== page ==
Delving back in time, Lord Dunsany’s The King of Elfland’s Daughter was a beautifully elucidated dream, reading like a prose poem as much as a novel. William Hope Hodgson’s Carnacki: The Ghost Finder collected his tales of the Edwardian supernatural detective, following on the heels of Algernon Blackwood’s John Silence. Gustav Meyrink’s The Golem was a dream of pre-war Prague, full of mystery and menace, the promise of transcendence and the threat of spiritual damnation. JK Huysmans’ A Rebours (Against Nature) was essentially a ‘how to’ of 19th century Decadance, as expressed through the highly particular tastes of its passive and studiously aesthetic protagonist Des Esseintes. Mark Gattiss’ The Volcano Club finds one of Des Esseintes’ decadant disciples playing a rather more active role in an enjoyable fin de siecle detective romp with distinct gothic undertones. I read two books for the club which I’ve just joined, both of which I’d read before but which were definitely worth rediscovering: David Mitchell’s Number 9 Dream and Penelope Farmer’s Charlotte Sometimes. Both featured youthful dreamers, one conjuring a neon dream of a modern, ultra-technologised Tokyo, the other dreaming the way back to a rural England nearing the end of the First World War. Both youthful protagonists are faced with the awareness of mortality.

Two books of essays, Jonathan Lethem’s The Disappointment Artist and Michael Chabon’s Maps and Legends, contained fascinating material. Lethem’s essays on Philip K Dick and John Cassavetes were good, as were Chabon’s on MR James, Arthur Conan Doyle and the ‘borderlands’ of literary and genre fictions. Harlan Ellison’s Watching contained some engaged and engaging film reviews with plentiful autobiographical asides and the occasional morally-fuelled rant (as you’d both expect and require from Ellison). Mark Radcliffe’s Thank You For The Days and Stuart Maconie’s Adventures on the High Teas (his journey through middle England) transferred their affable and self-effacing radio personae onto the page, and provided some genuine insight and wry observations along the way. It was nice to see Stuart giving mention to Ghost Box in complementary terms, too.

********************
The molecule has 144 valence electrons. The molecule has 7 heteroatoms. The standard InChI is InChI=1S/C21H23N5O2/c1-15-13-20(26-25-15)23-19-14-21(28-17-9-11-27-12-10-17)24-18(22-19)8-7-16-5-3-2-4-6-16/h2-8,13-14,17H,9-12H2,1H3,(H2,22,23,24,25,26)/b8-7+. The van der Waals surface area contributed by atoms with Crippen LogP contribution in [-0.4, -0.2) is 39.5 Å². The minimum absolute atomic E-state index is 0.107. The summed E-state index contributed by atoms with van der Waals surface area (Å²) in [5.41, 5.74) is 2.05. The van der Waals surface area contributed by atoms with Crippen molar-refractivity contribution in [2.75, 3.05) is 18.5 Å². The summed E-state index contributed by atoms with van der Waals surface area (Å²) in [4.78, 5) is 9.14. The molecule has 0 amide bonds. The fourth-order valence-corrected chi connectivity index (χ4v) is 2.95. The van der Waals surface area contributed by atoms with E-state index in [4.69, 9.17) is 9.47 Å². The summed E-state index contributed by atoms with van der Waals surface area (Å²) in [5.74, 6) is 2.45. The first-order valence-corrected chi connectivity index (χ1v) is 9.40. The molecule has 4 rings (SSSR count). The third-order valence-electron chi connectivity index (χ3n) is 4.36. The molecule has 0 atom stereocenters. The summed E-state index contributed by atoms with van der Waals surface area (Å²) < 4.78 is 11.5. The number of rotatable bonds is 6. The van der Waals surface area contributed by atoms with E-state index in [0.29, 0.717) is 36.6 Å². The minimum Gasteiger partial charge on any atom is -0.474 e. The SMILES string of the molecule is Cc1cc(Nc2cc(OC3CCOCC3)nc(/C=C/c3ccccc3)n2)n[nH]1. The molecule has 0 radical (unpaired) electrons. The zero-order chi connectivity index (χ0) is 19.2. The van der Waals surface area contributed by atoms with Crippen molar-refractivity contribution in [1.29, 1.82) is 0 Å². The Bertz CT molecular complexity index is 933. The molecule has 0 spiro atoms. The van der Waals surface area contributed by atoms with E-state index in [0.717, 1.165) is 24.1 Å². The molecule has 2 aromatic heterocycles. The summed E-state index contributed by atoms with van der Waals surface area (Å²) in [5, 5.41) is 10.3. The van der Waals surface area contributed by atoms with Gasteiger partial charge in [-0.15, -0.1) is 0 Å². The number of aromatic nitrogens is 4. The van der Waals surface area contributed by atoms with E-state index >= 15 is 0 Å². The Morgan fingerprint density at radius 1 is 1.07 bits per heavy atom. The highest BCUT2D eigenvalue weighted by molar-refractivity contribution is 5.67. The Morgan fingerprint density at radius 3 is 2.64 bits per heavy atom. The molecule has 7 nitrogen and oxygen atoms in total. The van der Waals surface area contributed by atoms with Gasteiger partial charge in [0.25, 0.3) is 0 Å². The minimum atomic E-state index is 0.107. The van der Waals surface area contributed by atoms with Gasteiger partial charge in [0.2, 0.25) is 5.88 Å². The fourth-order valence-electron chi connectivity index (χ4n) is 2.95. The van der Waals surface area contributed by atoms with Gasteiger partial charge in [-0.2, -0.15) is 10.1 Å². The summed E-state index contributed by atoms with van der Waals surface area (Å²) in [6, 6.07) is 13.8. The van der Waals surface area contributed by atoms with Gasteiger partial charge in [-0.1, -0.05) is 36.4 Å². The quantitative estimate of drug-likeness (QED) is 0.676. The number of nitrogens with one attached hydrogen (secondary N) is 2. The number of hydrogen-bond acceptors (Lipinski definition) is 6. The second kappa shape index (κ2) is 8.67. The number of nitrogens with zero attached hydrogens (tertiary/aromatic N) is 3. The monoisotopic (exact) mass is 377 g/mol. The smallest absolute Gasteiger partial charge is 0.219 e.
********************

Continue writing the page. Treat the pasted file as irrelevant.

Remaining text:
England in the Age of Hogarth by Derek Jarrett sketched in some of the social and historical detail of the world which the artist depicted, and indicated how well Val Lewton had done his research for Bedlam. Moving forward in time, I read Dominic Sandbrook’s excellent, comprehensive two volume history of sixties Britain, Never Had It So Good (covering the Macmillan years) and White Heat (Wilson). These embraced history, politics and culture in equal measure to provide a kaleidoscopic portrait of the age. Moving on to the seventies, I followed these up with Andy Beckett’s When The Lights Went Out, which concentrated more on the political side of things (well, there was a lot of it about in the seventies). It did give space to the politics of the free festival culture, however. This also cropped up in Rob Young’s Electric Eden, an expansive history of a particular stream of English music which has drawn on ‘traditional’ sources from the beginning of the 20th century and into the 21st. It was a book with drew together so much which I have listened to over the years, plotting connections between Holst, Sandy Denny, Talk Talk and Belbury Poly, and revealing so much more that I didn’t know. I particularly liked his Rocket Cottage fantasia, which indicated a desire to uncover the spirit behind the music, rather than just to relate biographical detail and cite album release dates. I also read biographies of Lee Miller by Carolyn Burke, and Alfred Hitchcock by Donald Spoto (The Dark Side of Genius). Ingrid Pitt’s Life’s A Scream was a great record of an indomitable spirit. Me Cheetah by James Lever satirised the clichés of the Hollywood autobiography. It also acted as a clandestine love song to Johnny Weismuller, and was, in the end, rather a touching homage to the transformative power of Hollywood dreaming.